Today, Meg successfully defended her thesis proposal, “Design and Investigation of Temperature Stable Nanoparticles to Aid Clotting”. She did a wonderful job and made the Laviklab very proud. Well done, Meg!
Today, for lunch, we went out and had a celebration for our newly minted Dr. Shoffstall. Good food, laughter, and a good bit of ice cream were had by all.
Today, Andrew defended his thesis entitled The Use of Synthetic Platelets to Augment Hemstasis
It was a brilliant presentation, and he defended his work beautifully. Well done, Dr. Shoffstall!
After the defense, we had a lab party complete with cake. (Everything is better with cake.)
As is the tradition in the lab, we had a big lab lunch on December 17th. This year, the lab book (given to all the members of the lab) was The Elephant Whisperer. The lunch is a celebration of the members of the lab who work their tails off and make the lab an incredible place to work and discover what we all hope will be new treatments for injury and disease.
We anticipate looking for 4-5 undergrads to join the lab this year. Interviews are scheduled for the first day of the Spring term (Jan 14) by emailing Dr. Lavik. We are looking for students of any year who are willing to commit at least a year (Spring, Summer, Fall) to the lab and apply for Source funding. (Longer is always desired) Several of our undergraduate students have been authors on papers and presented at national meetings.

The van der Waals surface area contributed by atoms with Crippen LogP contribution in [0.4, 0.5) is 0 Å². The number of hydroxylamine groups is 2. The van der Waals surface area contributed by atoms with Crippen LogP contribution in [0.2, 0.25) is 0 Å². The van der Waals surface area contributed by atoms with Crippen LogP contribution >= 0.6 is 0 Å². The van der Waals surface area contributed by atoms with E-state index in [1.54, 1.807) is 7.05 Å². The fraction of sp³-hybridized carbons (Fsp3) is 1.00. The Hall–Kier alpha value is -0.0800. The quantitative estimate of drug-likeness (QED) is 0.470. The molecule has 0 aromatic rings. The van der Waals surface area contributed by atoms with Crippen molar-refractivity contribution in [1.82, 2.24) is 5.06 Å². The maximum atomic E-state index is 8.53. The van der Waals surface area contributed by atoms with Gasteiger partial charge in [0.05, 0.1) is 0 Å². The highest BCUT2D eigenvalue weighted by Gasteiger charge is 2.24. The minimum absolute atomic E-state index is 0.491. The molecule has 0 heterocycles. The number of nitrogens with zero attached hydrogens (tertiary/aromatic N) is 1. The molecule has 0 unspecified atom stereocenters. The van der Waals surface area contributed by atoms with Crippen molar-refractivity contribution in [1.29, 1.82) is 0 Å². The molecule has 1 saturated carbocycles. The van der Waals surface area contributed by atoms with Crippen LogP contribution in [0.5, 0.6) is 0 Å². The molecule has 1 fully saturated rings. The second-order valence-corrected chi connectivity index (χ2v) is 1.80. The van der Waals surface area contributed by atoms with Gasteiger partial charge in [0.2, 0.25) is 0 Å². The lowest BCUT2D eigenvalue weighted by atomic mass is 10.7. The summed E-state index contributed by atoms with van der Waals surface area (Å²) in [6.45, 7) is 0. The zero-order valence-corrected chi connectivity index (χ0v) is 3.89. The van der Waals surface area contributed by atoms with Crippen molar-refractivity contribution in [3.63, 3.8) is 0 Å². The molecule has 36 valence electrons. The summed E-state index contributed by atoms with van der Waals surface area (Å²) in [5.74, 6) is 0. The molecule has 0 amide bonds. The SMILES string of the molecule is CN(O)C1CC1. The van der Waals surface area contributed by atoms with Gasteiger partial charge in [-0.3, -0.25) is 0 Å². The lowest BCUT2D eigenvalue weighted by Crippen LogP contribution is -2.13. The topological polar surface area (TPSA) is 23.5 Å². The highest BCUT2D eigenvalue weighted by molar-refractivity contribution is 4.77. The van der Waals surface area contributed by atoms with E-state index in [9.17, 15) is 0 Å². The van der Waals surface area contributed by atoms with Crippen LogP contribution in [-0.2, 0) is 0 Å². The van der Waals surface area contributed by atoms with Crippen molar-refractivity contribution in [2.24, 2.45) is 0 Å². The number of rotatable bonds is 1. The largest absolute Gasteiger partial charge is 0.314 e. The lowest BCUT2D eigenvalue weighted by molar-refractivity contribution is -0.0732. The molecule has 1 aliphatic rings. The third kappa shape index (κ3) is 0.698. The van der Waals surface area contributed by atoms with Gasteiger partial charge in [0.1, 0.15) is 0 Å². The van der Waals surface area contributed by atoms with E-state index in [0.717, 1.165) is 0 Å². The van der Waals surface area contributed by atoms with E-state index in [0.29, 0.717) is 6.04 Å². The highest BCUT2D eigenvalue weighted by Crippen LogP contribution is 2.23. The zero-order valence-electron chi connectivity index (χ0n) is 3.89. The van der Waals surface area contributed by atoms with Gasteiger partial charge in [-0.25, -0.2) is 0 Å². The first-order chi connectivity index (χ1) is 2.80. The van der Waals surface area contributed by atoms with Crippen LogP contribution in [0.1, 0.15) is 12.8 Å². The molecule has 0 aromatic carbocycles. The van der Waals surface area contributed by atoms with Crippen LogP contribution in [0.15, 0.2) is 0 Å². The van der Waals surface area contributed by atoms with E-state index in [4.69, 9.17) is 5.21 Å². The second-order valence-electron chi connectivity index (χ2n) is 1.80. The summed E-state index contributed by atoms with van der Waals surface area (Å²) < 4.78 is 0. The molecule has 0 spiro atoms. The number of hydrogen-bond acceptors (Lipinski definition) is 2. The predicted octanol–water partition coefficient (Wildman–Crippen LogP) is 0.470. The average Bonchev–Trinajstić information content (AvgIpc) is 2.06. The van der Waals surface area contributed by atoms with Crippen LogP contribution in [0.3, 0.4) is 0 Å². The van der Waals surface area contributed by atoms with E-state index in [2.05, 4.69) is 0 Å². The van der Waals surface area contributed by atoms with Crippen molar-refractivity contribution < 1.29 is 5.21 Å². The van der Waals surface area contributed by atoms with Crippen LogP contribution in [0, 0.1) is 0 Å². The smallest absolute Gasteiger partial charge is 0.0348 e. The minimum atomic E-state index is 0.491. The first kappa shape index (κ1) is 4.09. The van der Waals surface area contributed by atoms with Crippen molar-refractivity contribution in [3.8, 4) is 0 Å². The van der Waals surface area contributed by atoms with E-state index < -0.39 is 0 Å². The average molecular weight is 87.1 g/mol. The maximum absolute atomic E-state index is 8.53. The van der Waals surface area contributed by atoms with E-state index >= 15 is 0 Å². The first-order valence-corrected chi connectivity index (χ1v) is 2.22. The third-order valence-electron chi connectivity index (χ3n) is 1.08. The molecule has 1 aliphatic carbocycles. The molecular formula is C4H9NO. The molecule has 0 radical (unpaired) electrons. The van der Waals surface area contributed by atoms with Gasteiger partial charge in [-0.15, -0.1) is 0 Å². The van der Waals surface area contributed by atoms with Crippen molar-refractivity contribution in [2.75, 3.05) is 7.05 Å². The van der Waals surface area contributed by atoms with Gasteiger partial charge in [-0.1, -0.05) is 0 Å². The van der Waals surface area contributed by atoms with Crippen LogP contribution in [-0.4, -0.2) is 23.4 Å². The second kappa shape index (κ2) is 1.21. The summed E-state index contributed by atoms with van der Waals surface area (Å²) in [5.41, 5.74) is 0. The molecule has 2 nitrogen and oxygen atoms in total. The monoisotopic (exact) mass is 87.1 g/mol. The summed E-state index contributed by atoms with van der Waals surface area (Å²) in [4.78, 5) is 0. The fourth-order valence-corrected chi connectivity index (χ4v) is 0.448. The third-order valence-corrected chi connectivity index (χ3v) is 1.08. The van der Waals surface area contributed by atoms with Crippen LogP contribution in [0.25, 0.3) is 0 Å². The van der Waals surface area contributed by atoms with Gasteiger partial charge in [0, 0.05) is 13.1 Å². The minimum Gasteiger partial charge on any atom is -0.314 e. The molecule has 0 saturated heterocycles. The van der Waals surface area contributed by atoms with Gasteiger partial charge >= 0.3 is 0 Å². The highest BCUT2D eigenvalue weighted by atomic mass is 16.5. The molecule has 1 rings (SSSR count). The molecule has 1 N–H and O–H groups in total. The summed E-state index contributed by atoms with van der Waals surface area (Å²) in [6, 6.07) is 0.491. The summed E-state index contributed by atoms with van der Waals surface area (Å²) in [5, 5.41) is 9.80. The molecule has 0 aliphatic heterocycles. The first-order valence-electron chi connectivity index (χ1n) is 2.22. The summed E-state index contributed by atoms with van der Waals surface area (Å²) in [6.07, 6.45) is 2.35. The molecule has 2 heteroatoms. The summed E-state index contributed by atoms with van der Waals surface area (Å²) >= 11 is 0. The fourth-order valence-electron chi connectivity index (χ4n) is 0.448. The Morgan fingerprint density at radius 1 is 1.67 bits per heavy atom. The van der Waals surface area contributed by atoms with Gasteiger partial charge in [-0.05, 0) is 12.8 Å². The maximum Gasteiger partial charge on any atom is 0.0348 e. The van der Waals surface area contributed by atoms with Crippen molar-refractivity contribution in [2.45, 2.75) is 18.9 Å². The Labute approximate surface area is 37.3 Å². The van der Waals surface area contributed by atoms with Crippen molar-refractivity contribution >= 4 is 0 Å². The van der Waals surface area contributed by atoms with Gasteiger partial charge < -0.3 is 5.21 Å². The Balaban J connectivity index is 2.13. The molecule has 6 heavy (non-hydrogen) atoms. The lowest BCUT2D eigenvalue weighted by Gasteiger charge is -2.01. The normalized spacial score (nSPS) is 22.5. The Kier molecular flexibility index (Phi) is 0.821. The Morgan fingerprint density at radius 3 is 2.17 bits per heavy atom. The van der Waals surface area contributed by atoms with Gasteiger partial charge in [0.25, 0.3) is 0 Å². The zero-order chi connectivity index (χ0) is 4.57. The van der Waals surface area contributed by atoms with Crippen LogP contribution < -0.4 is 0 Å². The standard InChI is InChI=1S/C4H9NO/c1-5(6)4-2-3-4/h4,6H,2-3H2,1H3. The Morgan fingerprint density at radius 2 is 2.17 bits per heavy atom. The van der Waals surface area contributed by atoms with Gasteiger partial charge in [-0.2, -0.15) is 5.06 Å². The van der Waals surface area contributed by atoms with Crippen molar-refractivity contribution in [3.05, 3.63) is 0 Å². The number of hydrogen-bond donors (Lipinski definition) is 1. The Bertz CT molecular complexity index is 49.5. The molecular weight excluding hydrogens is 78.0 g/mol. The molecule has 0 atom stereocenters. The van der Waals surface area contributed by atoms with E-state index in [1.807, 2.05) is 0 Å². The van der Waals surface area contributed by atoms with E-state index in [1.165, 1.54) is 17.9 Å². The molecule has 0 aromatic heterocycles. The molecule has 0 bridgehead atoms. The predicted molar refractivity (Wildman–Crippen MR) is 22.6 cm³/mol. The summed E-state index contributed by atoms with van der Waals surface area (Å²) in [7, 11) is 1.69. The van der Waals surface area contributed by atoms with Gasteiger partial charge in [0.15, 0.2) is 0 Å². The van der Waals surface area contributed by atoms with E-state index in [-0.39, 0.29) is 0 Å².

Our recent work looking at the impact of neural progenitors on the chimerism of engineered vascular networks was just accepted to Plos One.
Vessels are a critical and necessary component of most tissues, and there has been substantial research investigating vessel formation and stabilization. Several groups have investigated coculturing endothelial cells with a second cell type to promote formation and stabilization of vessels. Some have noted that long-term vessels derived from implanted cocultures are often chimeric consisting of both host and donor cells. The questions arise as to whether the coculture cell might impact the chimeric nature of the microvessels and can modulate the density of donor cells over time. If long-term engineered microvessels are primarily of host origin, any impairment of the host’s angiogenic ability has significant implications for the long-term success of the implant. If one can modulate the host versus donor response, one may be able to overcome a host’s angiogenic impairment. Furthermore, if one can modulate the donor contribution, one may be able to engineer microvascular networks to deliver molecules a patient lacks systemically for long times. To investigate the impact of the cocultured cell on the host versus donor contributions of endothelial cells in engineered microvascular networks, we varied the ratio of the neural progenitors to endothelial cells in subcutaneously implanted poly(ethylene glycol)/poly-L-lysine hydrogels. We found that the coculture of neural progenitors with endothelial cells led to the formation of chimeric host-donor vessels, and the ratio of neural progenitors has a significant impact on the long term residence of donor endothelial cells in engineered microvascular networks in vivo even though the neural progenitors are only present transiently in the system. We attribute this to the short term paracrine signaling between the two cell types. This suggests that one can modulate the host versus donor contributions using short-term paracrine signaling which has broad implications for the application of engineered microvascular networks and cellular therapy more broadly.
Zach Galliger and Allie Kolberg both presented fantastic posters, Andrew Shoffstall gave a talk, and Dr. Lavik gave an invited talk at BMES. Zach and Allie’s posters focused on using the synthetic platelets as drug delivery vehicles, Andrew’s talk focused on improving survival following trauma with synthetic platelets, and Dr. Lavik’s talk focused on developing translatable technologies such as technologies for ocular delivery and hemostatic nanoparticles.